The last time I wrote about the need to regulate the plying of electronic rickshaws in Delhi, the issue had not taken centre stage in the way it is now. The death of a 2 year old in East Delhi last week along with Delhi Traffic Police’s claim that e-rickshaws have led to 29 accidents and at least 2 more deaths in the past, has made it more serious and urgent. Read more
When it comes to providing safety features in cars, and we are primarily talking of small cars here, it is a pure case of passing the buck. The manufacturers say the consumers dont want it. The consumers crib that the manufacturers dont provide it or even when they do, the cost is exorbitant. And the government isn’t able to make up its mind on what to do. Read more
Blame it on the burden of expectations or our rockstar Prime Minister Narendra Modi’s own exhortations to rise above petty politics but the decision to allow e-rickshaws in Delhi is proof enough that the NDA 2.0 rule has started on the wrong foot. Read more
Would rural development minister Gopinath Munde be still with us if he had strapped on his seat belt on Tuesday morning?
In between all the madness surrounding the elections, news reports of two separate cars catching fire in Delhi grabbed headlines in the last few days.
In 2013-14, the most ubiquitous car on Indian roads–Maruti Alto–completed a full decade of dominance in the market. It first reached the pole position in 2004-05 when it ended the more than two decade rule of its predecessor Maruti 800. It is not a mere coincidence that as it celebrates 10 years of leadership in the year that also marks the end of the road for the M800. Read more
Globally, vehicle recalls are a part and parcel of automotive business. Every responsible manufacturer does so for reasons as grave as potential brake failures or airbag malfunctions to seemingly trivial stuff like a defect in the power window switch.
An estimated over 40 million vehicles have been recalled worldwide in the last 10 years (see table). Most of these are in developed countries like US, Canada, Mexico and Europe where there are stringent checks and balances on non reportage of defects in a vehicle.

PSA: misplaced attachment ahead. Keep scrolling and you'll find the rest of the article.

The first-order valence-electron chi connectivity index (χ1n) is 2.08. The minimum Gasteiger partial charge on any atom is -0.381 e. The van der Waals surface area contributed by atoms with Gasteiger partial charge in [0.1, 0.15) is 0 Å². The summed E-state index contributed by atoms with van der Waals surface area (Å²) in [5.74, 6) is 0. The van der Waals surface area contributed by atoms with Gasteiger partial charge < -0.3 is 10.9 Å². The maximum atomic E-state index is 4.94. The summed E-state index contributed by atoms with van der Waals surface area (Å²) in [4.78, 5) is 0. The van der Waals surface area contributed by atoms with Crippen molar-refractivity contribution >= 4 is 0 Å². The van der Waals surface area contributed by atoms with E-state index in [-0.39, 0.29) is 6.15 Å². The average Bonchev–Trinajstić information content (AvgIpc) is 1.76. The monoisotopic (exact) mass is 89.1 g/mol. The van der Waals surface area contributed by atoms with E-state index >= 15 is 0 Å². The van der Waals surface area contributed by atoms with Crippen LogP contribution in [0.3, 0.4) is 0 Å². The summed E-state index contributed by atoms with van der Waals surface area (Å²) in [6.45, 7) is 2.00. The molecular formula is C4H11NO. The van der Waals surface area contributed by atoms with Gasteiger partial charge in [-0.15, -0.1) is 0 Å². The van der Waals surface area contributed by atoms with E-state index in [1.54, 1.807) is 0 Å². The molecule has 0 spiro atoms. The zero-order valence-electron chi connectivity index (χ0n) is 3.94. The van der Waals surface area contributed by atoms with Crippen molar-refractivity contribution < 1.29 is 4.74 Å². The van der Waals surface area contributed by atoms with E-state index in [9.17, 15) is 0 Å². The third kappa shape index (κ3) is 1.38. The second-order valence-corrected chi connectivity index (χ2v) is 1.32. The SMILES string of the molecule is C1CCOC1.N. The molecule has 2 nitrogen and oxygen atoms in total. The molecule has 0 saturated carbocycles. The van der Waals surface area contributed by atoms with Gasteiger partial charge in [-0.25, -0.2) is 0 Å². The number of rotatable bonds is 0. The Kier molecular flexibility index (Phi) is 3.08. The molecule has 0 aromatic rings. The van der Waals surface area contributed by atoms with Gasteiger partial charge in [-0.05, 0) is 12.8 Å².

In the last 5 years for example, recalls have become a major flashpoint in the US. In 2009, Toyota Motor Corp, which had just become the largest car maker in the world, faced a Congressional probe for delayed response to problems with brakes and floor mats in vehicles that could cause the accelerator to become unstuck. It subsequently recalled 10 million vehicles in what remains the largest such exercise till date.
In a mirror image of the Toyota conundrum, General Motors is facing much flak from US for delayed response to an ignition problem on its Chevrolet, Pontiac and Saturn vehicles that could prevent the airbags from getting deployed. The company apparently knew about the problem back in 2007 but dilly-dallied on its response. At least 30 accidents and 13 fatalities have been reported due to this in the last 10 years. GM now faces embarrassment and a potential million dollar penalty. A speedy response could have saved some lives.
What these instances prove, more than anything else, is that for all the technological prowess car companies harness, mistakes happen. From a Porsche in Germany to a Proton in Malaysia or Geely in China, everybody has to recall cars at some point of time or the other. No manufacturer can claim to make zero defect, perfect cars. And there is no shame in recalling a bad apple. It only shows you are responsible.
But for long, recall was considered a bad word in India. Till 2010, there are very few instances of manufacturers voluntarily recalling their cars here. The absence of mandatory recall laws meant there was no compulsion either. It created a vicious cycle. If some company went out of their way to recall a car out of transparency, it was seen as a sign of poor quality, bad practices and faced the ire of consumers. It made manufacturers cagey about recalling cars.
Nobody can claim we have perfect cars in India. In terms of quality we are perhaps not even half way there as US or Europe. And not all of it can be brushed under the carpet on price. We live with fewer features and lower safety and emission standards that bring down the price of vehicles anyway. If sophisticated factories in Germany or Detroit cannot make defect free vehicles, there is no reason to believe a factory in India can do the same. Sounds condescending, but so be it.
In the past, manufacturers would also identify defects and some would even replace the parts quietly when the cars came to the service stations for periodic maintenance. It served their purpose (a clear conscience perhaps) and to some extent that of consumers as well. But not all cars go to authorised service stations in India and so that discreet way was not foolproof. The need for a mandatory recall provision has been felt for long. And for long, it never materialised.